1. A story of faith and one tough boy” Dec 25, 2010 Milwaukee Journal Sentinel http://www.jsonline.com/news/opinion/112397804.html

Image credits

Logos for Open Humans and the projects that contribute to it were obtained from openhumans.org. The Open Research Exchangelogo was obtained from openresearchexchange.org

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First Leaf, First Bud, First Fruit: Project BudBurst

Record plant observations and learn how changes in climate and habitat affect a plant’s lifecycle with Project BudBurst.

Participants record observations for Project BudBurst. Photo courtesy of Dennis Ward, of Project BudBurst.

Participants record observations for Project BudBurst. Photo courtesy of Dennis Ward, of Project BudBurst.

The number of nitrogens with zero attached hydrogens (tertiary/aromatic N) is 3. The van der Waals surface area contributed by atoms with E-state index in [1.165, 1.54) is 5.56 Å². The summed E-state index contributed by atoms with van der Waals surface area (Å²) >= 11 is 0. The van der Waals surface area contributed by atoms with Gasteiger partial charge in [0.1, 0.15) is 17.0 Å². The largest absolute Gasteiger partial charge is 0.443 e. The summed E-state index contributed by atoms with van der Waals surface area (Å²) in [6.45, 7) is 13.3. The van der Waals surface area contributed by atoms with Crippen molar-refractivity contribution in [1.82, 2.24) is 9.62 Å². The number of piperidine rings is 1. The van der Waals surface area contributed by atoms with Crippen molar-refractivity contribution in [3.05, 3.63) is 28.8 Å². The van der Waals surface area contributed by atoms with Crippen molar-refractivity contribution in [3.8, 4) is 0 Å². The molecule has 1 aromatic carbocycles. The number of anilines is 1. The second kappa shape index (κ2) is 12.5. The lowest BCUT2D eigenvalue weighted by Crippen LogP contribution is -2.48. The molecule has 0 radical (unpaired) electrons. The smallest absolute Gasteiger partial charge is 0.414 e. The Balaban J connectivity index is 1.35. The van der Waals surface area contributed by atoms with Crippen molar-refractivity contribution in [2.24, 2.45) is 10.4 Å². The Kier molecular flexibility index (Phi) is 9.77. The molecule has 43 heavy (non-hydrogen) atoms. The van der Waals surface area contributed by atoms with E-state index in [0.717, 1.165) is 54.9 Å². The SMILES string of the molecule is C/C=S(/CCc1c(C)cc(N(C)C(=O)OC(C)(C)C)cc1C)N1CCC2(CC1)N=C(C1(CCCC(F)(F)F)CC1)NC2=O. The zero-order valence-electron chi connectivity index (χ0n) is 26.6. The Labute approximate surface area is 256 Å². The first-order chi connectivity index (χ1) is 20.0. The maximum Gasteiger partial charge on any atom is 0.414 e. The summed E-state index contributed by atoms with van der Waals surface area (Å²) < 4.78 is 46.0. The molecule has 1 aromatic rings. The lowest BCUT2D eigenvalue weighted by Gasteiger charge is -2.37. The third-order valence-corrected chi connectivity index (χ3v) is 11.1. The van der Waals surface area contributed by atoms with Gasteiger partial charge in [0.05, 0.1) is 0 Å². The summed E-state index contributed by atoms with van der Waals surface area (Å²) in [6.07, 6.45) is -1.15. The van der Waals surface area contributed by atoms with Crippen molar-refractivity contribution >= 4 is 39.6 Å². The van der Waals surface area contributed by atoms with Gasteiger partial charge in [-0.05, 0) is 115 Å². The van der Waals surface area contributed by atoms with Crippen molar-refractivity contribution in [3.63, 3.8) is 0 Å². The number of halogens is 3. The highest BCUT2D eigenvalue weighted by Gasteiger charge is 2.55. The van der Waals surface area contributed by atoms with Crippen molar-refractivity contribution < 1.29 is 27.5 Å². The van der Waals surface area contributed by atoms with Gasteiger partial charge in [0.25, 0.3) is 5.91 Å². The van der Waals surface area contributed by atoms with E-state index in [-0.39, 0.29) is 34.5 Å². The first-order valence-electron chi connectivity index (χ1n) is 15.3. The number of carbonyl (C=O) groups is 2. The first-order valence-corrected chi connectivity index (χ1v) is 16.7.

Gardeners worldwide have their favorite sayings about when to plant, when to reap, how much rain is going to fall, or how dry it will be. For example, according to one proverb, “If the oak’s before the ash, then you’ll only get a splash; but if the ash precedes the oak, then you may expect a soak.” Typically tested by time, and cast over generations by people who till the land, they identify the prime time to sow or harvest. According to an English folk-rhyme, “After a famine in the stall, (bad hay crop) comes a famine in the hall, (bad corn crop).” Endemic to regions around the world, the words often identify both the geographic locale and the season. Gardeners have not only learned the sign for a wet spring or a dry summer, but they also know that there is a connection between the first leaf, the first flower, the first fruit and the corresponding season. Scientists call the study of this timing phenology, and it is the primary concern of a public participation project called Project BudBurst (official site).